I hardly ever respond to student comments or ideas with, “No, you’re wrong.” Instead, I ask them how they come to their conclusions and I point out how they are participating in the inquiry process. Then I explore other ways of making knowledge about the topic they have raised.

5.     Learners have the right to personal privacy.

When I comment on my blog on student work or participation, I use pseudonyms for specific students whose activity comes up a lot. Otherwise, I just say, “a student.”

I never require students to reveal things about themselves in class or to me that are unduly personal. When students choose to reveal things about themselves, I will sometimes stop them when it seems they are revealing something that puts them in danger. For example, at the beginning of each semester, I inform my students in Spanish and English that I understand the reasons why a person might come to the United States without documentation, but that doesn’t mean they should tell me that they are here illegally. I explain that try to obey our laws, and I do not want to be able to tell anyone anything about my students that might put them in danger.

Students who give me permission to use their work in future semesters have the option of specifying that their names must or must not be used to identify them as the authors.

6.     Learners have a right to make their own knowledge, when, how, and why they please. The teacher’s role is to support and teach careful thinking, not predetermined conclusions.

After reviewing how human beings make individual and social knowledge, I have students write down five things they know, such as “The sky is blue,” “Girls mature faster than boys,” or “Cops are racist.” I ask students to explain to a partner how they came to know these things (observation, personal experience, hearsay) and what made this knowledge reliable. Together, we compare this knowledge-making process with those of other groups, such as parents, teachers, academic scholars, and scientists. (Note: The academics and scientists are not always more reliable than the other groups in making knowledge that reflects reality as usefully as possible.)

I accept papers on a wide variety of topics. The only reasons I might prohibit a specific topic are these: (1) I have read so many papers on that topic that I will not be interested in anything any student has to say on it. This situation predisposes me to dislike such papers. (2) There is no way the student can make any arguments on this topic that do not boil down to personal belief, irrespective of facts. Examples: gun control, abortion. (I have seen quality discussions of these topics, but never from undergraduate students, who usually lack the necessary life experience and perspective. See reason 1.) (3) I know from experience with the research resources that the student will not find sufficient documentary sources to support any argument on this topic.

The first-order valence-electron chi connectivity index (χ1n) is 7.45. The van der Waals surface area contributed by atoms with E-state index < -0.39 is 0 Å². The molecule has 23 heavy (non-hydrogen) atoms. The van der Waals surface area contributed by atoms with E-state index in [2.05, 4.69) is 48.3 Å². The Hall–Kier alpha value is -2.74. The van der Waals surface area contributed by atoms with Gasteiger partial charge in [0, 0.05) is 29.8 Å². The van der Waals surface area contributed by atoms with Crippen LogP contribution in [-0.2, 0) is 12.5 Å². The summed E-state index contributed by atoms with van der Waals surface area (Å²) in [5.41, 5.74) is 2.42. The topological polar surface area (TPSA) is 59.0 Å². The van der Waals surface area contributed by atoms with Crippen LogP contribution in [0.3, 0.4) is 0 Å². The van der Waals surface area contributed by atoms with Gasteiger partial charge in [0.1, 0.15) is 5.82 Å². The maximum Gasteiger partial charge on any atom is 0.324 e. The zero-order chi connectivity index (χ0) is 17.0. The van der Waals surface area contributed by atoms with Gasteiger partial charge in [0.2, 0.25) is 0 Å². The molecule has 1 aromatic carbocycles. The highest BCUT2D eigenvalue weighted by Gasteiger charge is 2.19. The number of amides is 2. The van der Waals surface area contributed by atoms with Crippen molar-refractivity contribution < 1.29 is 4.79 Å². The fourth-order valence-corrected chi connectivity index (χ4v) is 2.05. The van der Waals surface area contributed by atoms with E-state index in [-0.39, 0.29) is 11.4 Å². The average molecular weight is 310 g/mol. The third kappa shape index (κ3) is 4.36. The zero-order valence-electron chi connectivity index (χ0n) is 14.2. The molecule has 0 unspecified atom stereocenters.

I judge papers based on how persuasive they will be to the audience that the student has picked for her/his work. The student performs a field analysis that determines the criteria by which the paper will be judged, in addition to the fundamental requirements for writing for academia.

7.     Learners have the right to make mistakes, to take the consequences, and to have the opportunity to make new knowledge as a result of their mistakes.

At the beginning of the semester, I establish roles and boundaries by explaining to students that they should think of this class as their job and of me as their boss. Just as they would at work, they need to show me that they are trustworthy by keeping in touch via email, phone, text. See Decision Tree for Students to print.

I do not accept late work, but I do accept redone work for full credit. I reserve the right to refuse to regrade work if it is not redone sufficiently to merit a second look.

8.     If a teacher interferes in a learner’s process, it should be to figure out how to present ideas and information in a way that the learner can best understand and make use of. The learner’s needs are more important than the teacher’s needs.

Keep continually updated records on Blackboard for students as to how they are doing in the class and how that translates to a final grade

Explain to students before they do the work how their work will be graded, show examples of previous student work with my critiques

Ask students for permission to use their classwork to teach other students at a later time

No late work, but can redo assignments for full credit at any time if they are turned in on time

Professional development, adaptation of teaching practices to use new knowledge about learners’ needs, ask for feedback via reflections and essays

Scaffolding throughout the semester, including maze activity, dating activity, persuasive letters, source sandwiches, five-paragraph essays, field analyses, secondary source analyses, annotated bibliographies, outlines, drafts, presentations

Group work, embedded librarians, Writing Center visits, student-teacher interviews

Modeling, critique of models, then writing

Blackboard activity, including discussion board and wikis